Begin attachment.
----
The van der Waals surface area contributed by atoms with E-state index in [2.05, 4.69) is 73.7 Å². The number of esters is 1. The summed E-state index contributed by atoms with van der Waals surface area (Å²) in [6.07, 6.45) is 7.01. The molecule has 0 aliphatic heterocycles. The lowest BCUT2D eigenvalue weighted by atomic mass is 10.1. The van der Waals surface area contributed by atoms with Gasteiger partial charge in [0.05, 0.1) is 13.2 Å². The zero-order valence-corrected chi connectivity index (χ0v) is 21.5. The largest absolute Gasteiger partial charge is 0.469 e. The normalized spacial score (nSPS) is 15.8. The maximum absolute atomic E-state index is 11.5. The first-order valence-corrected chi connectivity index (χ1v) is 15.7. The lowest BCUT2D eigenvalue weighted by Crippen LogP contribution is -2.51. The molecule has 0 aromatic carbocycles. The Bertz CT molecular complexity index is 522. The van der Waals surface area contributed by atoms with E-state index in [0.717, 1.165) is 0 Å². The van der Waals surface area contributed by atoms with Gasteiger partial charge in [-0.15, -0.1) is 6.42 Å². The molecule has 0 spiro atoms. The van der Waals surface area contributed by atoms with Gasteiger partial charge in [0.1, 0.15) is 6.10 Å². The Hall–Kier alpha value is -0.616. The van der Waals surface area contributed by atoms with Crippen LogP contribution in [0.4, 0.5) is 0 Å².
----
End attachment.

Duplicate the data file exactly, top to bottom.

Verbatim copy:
The van der Waals surface area contributed by atoms with E-state index in [2.05, 4.69) is 73.7 Å². The number of esters is 1. The summed E-state index contributed by atoms with van der Waals surface area (Å²) in [6.07, 6.45) is 7.01. The molecule has 0 aliphatic heterocycles. The lowest BCUT2D eigenvalue weighted by atomic mass is 10.1. The van der Waals surface area contributed by atoms with Gasteiger partial charge in [0.05, 0.1) is 13.2 Å². The zero-order valence-corrected chi connectivity index (χ0v) is 21.5. The largest absolute Gasteiger partial charge is 0.469 e. The normalized spacial score (nSPS) is 15.8. The maximum absolute atomic E-state index is 11.5. The first-order valence-corrected chi connectivity index (χ1v) is 15.7. The lowest BCUT2D eigenvalue weighted by Crippen LogP contribution is -2.51. The molecule has 0 aromatic carbocycles. The Bertz CT molecular complexity index is 522. The van der Waals surface area contributed by atoms with E-state index in [0.717, 1.165) is 0 Å². The van der Waals surface area contributed by atoms with Gasteiger partial charge in [-0.15, -0.1) is 6.42 Å². The molecule has 0 spiro atoms. The van der Waals surface area contributed by atoms with Gasteiger partial charge in [0.1, 0.15) is 6.10 Å². The Hall–Kier alpha value is -0.616. The van der Waals surface area contributed by atoms with Crippen LogP contribution in [0.4, 0.5) is 0 Å².